Companies that do not pay their fair share of tax should be banned from government procurement contracts, Scottish Labour deputy leader Anas Sarwar has said.

A series of household names, including internet retail giant Amazon and search engine Google, have faced accusations they do not pay enough tax.

Mr Sarwar suggests that the £10 billion spent by the Scottish public sector every year could be used to disincentivise such behaviour.

In an article in a Scottish Fabians pamphlet, Mr Sarwar argues the money could be used to drive social change as well as economic growth. He writes that rewarding firms which are seen by some as not paying their fair share of tax with such contracts is "political immorality".

Last year Amazon received £2.5m in aid from the Scottish Government.

Mr Sarwar says: "I believe there is strong public support for banning companies involved in avoiding their fair share of tax from accessing public sector contracts, bringing tax justice to public procurement."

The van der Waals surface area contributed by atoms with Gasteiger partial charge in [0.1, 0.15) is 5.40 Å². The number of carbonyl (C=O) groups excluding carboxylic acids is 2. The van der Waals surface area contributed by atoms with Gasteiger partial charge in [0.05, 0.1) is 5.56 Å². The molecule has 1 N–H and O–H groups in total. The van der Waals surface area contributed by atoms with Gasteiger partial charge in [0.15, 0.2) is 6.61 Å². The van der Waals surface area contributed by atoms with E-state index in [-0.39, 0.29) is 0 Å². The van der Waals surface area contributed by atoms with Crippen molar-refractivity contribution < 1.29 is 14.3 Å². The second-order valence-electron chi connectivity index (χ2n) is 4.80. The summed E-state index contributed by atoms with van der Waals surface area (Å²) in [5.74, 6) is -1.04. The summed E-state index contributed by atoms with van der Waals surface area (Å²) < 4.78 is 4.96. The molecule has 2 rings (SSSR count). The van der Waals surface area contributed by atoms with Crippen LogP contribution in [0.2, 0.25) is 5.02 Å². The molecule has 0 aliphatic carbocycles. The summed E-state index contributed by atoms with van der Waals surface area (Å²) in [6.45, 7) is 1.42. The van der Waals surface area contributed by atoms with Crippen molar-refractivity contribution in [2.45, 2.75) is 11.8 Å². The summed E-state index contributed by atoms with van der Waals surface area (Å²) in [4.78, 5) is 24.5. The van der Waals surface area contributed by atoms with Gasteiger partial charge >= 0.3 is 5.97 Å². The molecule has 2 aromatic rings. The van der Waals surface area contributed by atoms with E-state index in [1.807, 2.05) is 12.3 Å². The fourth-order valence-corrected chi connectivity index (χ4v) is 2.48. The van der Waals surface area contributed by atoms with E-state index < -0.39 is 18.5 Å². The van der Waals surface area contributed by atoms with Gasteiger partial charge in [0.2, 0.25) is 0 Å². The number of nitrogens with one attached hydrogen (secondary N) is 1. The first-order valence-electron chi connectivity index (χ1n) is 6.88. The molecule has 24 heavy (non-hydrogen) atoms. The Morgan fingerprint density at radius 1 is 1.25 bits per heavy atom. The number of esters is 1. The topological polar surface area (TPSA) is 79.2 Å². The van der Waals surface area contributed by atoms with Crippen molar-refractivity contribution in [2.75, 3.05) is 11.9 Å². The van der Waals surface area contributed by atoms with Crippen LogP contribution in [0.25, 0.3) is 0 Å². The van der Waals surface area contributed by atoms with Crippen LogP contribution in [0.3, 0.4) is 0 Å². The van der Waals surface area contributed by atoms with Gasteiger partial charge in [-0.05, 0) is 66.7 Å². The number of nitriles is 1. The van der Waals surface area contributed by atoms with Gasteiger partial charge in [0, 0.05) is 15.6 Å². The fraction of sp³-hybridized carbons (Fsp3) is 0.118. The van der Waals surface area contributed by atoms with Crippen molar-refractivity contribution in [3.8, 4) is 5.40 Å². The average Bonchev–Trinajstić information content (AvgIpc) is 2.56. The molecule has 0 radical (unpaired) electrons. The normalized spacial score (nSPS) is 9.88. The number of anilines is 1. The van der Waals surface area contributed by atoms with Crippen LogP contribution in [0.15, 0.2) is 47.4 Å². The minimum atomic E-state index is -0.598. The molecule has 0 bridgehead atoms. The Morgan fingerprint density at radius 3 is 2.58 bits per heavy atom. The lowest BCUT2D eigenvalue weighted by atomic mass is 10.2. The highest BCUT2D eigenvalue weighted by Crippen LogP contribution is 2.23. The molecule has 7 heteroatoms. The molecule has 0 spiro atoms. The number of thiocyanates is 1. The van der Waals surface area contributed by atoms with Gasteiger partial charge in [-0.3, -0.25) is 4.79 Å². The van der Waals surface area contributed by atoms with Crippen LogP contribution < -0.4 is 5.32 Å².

He suggests other changes that could be driven by procurement contracts include an extension to the living wage, currently set in Scotland at £7.65 an hour.

The contracts could be used to deliver other government priorities, such as supporting small businesses.

"We have to address the issue of taxpayer-funded contracts being used to perpetuate the practices of low-pay employers," he says. "The above measures cut to the heart of the Labour movement and our political values.

"We don't just believe in building new schools or railways … and we don't just believe in re-balancing tax revenues more fairly … By carrying out these types of government interventions we are supporting people into work, we are driving up living standards, cutting down on wasted talent and giving hope to future generations."

l Public spending watchdog, the National Audit Office, has demanded greater transparency to tackle a "crisis of confidence" about the Gover-nment's use of private firms to deliver services, and urged more openness in regards to performance and profits.